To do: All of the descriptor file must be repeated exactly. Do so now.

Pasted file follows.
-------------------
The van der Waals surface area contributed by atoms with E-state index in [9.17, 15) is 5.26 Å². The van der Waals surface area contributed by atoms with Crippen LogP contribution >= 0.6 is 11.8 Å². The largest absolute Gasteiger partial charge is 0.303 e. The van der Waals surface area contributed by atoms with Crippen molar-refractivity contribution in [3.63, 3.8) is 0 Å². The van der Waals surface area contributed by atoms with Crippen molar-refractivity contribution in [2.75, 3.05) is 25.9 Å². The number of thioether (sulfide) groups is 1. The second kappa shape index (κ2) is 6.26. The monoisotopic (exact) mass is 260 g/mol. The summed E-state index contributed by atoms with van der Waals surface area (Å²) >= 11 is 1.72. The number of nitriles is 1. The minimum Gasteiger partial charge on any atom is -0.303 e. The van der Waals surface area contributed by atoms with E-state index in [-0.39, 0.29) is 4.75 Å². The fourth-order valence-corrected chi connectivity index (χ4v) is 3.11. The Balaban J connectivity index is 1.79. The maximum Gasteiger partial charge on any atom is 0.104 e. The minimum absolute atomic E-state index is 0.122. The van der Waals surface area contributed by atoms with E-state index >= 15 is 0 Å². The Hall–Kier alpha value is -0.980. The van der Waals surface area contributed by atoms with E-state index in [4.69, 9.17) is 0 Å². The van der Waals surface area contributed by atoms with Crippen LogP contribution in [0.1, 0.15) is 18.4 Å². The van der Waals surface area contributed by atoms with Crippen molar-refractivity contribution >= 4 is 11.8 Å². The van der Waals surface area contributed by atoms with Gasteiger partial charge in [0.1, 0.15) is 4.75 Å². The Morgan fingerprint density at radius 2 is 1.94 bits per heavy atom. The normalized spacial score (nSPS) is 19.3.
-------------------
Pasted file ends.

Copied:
The van der Waals surface area contributed by atoms with E-state index in [9.17, 15) is 5.26 Å². The van der Waals surface area contributed by atoms with Crippen LogP contribution >= 0.6 is 11.8 Å². The largest absolute Gasteiger partial charge is 0.303 e. The van der Waals surface area contributed by atoms with Crippen molar-refractivity contribution in [3.63, 3.8) is 0 Å². The van der Waals surface area contributed by atoms with Crippen molar-refractivity contribution in [2.75, 3.05) is 25.9 Å². The number of thioether (sulfide) groups is 1. The second kappa shape index (κ2) is 6.26. The monoisotopic (exact) mass is 260 g/mol. The summed E-state index contributed by atoms with van der Waals surface area (Å²) >= 11 is 1.72. The number of nitriles is 1. The minimum Gasteiger partial charge on any atom is -0.303 e. The van der Waals surface area contributed by atoms with E-state index in [-0.39, 0.29) is 4.75 Å². The fourth-order valence-corrected chi connectivity index (χ4v) is 3.11. The Balaban J connectivity index is 1.79. The maximum Gasteiger partial charge on any atom is 0.104 e. The minimum absolute atomic E-state index is 0.122. The van der Waals surface area contributed by atoms with E-state index >= 15 is 0 Å². The Hall–Kier alpha value is -0.980. The van der Waals surface area contributed by atoms with E-state index in [4.69, 9.17) is 0 Å². The van der Waals surface area contributed by atoms with Crippen LogP contribution in [0.1, 0.15) is 18.4 Å². The van der Waals surface area contributed by atoms with Crippen molar-refractivity contribution >= 4 is 11.8 Å². The van der Waals surface area contributed by atoms with Gasteiger partial charge in [0.1, 0.15) is 4.75 Å². The Morgan fingerprint density at radius 2 is 1.94 bits per heavy atom. The normalized spacial score (nSPS) is 19.3.